Fun, colorful, and full of nutrients.
Meet tabbouleh- a vegetarian salad that’s sure to become a fast smash-hit at your house.


Tabbouleh is a vegetarian salad that originated in Syria, Jordan, Lebanon, Palestine, Israel, and Turkey, and is made with mint, parsley, bulgur (I used quinoa and farro), seasoned with olive oil and lemon juice (1). Some versions only soak the grains, not cooking them, adding semolina, other versions add lettuce (2). Tabbouleh is versatile, and I urge you to get creative and make it your own, keeping in mind its Levantine roots to help guide you along. Tabbouleh is served as an appetizer in Arab culture, and in our home we make it as a side dish or a snack (3).


You’ll need:

– Grains! Tabbouleh is traditionally made with bulgur or semolina, but I frequently make mine with quinoa and farro, and it’s just so tasty. Other good grain options would be brown rice, cous cous, or kamut.
– Olive oil- if you can afford a higher-quality olive oil, this will taste even better
– Fresh lemon juice
– Fresh parsley
– Fresh mint
– Dash of salt

^the “fresh” on the herbs matter too. Give that spice rack a quick rest for this one- thank me later.

I made two versions of this, and the second is gluten-free:
Version 1: farro and quinoa (because I couldn’t find bulgur)
Version 2: quinoa


-Stove cook the grains, then put them in a glass bowl to soak with with 1/4 C olive oil and 1/4 C fresh lemon juice. Trust me on this one…fresh lemon juice.

-Then, let the grains, fresh lemon juice, and olive oil sit together and get to know each other for awhile, about an hour.

Then add in 1 C fresh chopped parsley and 1 C fresh chopped mint (would also be really good with green onion and oregano!), a diced cucumber, and chopped cherry tomatoes. Mix together ingredients and refrigerate to your heart’s content. Salt and pepper to taste. Serve cold- perfect for summer!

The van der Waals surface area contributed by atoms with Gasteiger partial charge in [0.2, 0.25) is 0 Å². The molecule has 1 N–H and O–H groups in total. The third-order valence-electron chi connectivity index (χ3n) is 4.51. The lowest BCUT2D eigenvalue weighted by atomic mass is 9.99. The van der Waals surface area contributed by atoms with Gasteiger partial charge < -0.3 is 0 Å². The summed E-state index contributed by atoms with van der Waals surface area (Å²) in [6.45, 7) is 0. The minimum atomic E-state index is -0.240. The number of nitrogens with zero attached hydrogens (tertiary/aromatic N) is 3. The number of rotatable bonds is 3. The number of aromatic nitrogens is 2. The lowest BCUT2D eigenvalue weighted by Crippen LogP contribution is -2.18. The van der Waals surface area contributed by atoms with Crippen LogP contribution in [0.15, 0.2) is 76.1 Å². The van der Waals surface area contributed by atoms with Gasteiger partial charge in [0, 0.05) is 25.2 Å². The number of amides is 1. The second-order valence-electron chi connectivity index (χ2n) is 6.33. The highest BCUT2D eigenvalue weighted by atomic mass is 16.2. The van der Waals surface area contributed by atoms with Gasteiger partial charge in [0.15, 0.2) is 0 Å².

You can top with sliced almonds or dried cranberries for an added crunch.


I store these in glass pyrex- makes them easy and quick for on-the-go lunch packing.

Let me know if you decide to give this recipe a shot- would love to hear your thoughts or any modifications you made to make it your own!



  1. Sami Zubaida, “National, Communal and Global Dimensions in Middle Eastern Food Cultures” in Sami Zubaida and Richard TapperA Taste of Thyme: Culinary Cultures of the Middle East, London and New York, 1994 and 2000, ISBN 1-86064-603-4, p. 35, 37; Claudia RodenA Book of Middle Eastern Food, p. 86; Anissa HelouOxford Companion to Foods.v. Lebanon; Maan Z. Madina, Arabic-English Dictionary of the Modern Literary Language, 1973, s.v. ت
  2. The Oxford Companion to Food. (2019, November 25). Retrieved August 09, 2020, from
  3. Zelinsky, W. (2001). Expressions. In The enigma of ethnicity: Another American dilemma (pp. 118-119). Iowa City, IA: University of Iowa City Press.